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  15. No, they're certainly not mutually exclusive avenues. However, I have a lot on my plate and if I can strike a deal where someone else handles the vagaries of production, assembly, shipping and fulfillment, I'll pursue that first. Perhaps I'll be more inclined to go for something more home-run after I have Do: Pilgrims of the Flying Temple out the door.

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  16. Let me add some of my thoughts on the matter... I'll probably get rambly, sorry.

    First of all, the possible final price: simply and clearly put, 5$ is too low. You'll be underselling yourself, giving the impression of a cheap game that does not deserve attention.
    Irrational? Yes, but very, very true.

    Utara is a smallish filler game, something you'll whip out for a quick 3-4 games while waiting for other people, and so on. In the same market there is Zombie Dice, for example: 12 dollars for 13 opaque custom dice and a cup (and 12EUR, I should add, here in Italy).

    If the "standard Utara" will have 20 dice then shooting for a 12-15 dollars price seems only reasonable (and that's for the standard, without considering the boutique edition, the pretty cloth map).

    Custom dice, simply put, cost more than bog-standard opaque chessex dice. A 12dice fudge dice pack costs 10+ EUR, and people know they can't expect to get them at .50 per die. Heck single dice in fancy colors/styles are often sold at 1EUR per die at game fairs.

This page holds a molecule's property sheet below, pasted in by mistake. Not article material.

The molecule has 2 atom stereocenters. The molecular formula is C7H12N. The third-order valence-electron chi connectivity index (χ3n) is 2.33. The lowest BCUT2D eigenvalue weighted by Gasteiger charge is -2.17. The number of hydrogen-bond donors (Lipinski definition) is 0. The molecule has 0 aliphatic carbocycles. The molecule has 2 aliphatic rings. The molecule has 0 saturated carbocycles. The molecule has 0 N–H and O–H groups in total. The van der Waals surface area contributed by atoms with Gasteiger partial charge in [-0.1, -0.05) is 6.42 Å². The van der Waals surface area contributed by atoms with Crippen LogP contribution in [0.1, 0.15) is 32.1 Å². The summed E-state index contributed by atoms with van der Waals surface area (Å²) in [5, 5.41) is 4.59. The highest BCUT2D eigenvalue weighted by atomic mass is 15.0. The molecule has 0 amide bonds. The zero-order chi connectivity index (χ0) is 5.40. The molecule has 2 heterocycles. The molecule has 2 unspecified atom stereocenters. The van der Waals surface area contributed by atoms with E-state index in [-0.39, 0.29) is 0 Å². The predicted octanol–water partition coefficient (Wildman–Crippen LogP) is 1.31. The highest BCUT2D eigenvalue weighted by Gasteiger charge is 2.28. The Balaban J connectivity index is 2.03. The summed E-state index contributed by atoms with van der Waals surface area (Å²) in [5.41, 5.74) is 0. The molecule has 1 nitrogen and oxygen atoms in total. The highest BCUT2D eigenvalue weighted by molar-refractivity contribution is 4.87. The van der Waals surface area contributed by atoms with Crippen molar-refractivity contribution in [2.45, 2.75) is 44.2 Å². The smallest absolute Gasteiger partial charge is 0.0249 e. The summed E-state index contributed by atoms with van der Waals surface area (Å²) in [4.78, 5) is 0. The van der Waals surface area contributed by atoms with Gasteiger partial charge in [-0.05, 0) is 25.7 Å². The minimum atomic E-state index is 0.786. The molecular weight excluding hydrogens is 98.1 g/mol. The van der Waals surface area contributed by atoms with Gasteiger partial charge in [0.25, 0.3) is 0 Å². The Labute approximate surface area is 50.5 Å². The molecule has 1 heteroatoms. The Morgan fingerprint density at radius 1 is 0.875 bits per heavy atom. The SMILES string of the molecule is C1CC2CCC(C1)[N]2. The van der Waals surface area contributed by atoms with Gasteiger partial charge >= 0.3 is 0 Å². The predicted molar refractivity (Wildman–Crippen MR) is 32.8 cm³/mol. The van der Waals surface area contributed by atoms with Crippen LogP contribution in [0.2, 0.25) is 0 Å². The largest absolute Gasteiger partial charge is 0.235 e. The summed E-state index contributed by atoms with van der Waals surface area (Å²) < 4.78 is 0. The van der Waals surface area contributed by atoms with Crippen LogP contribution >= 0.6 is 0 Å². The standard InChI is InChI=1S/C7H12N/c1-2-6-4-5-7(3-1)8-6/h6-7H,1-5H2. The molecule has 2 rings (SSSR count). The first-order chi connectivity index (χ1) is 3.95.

I'm not saying to buy into the crazy Q-workshop prices, but don't use the price of standard dice to gauge your price, either.

    As I said in my play-report... more dice are better, simply put. If you find you have a bit of margin, put in 4 more dice. The game will only benefit of it.

    Booster packs... nice idea, but can quickly cannibalize the sales of the base set: the game is easy to learn and does not REALLY need the mat.

    A "boutique" editon funded by kickstarter would make a lot of sense, and could have nice upgrades for the backers as the pledge increases:

    - 20 dice
    - 20 dice and mat
    - 20 dice, mat and fancy bag
    - 30 dice, mat, compass
    - and so on :)
    ...the highest could include a couple of the laser-etched dice from the prototype set, as a "collector item", for example.

    Oh, and before I forget, let me reiterate that the idea of a playmat that is ALSO the dice carrying bag would totally rule.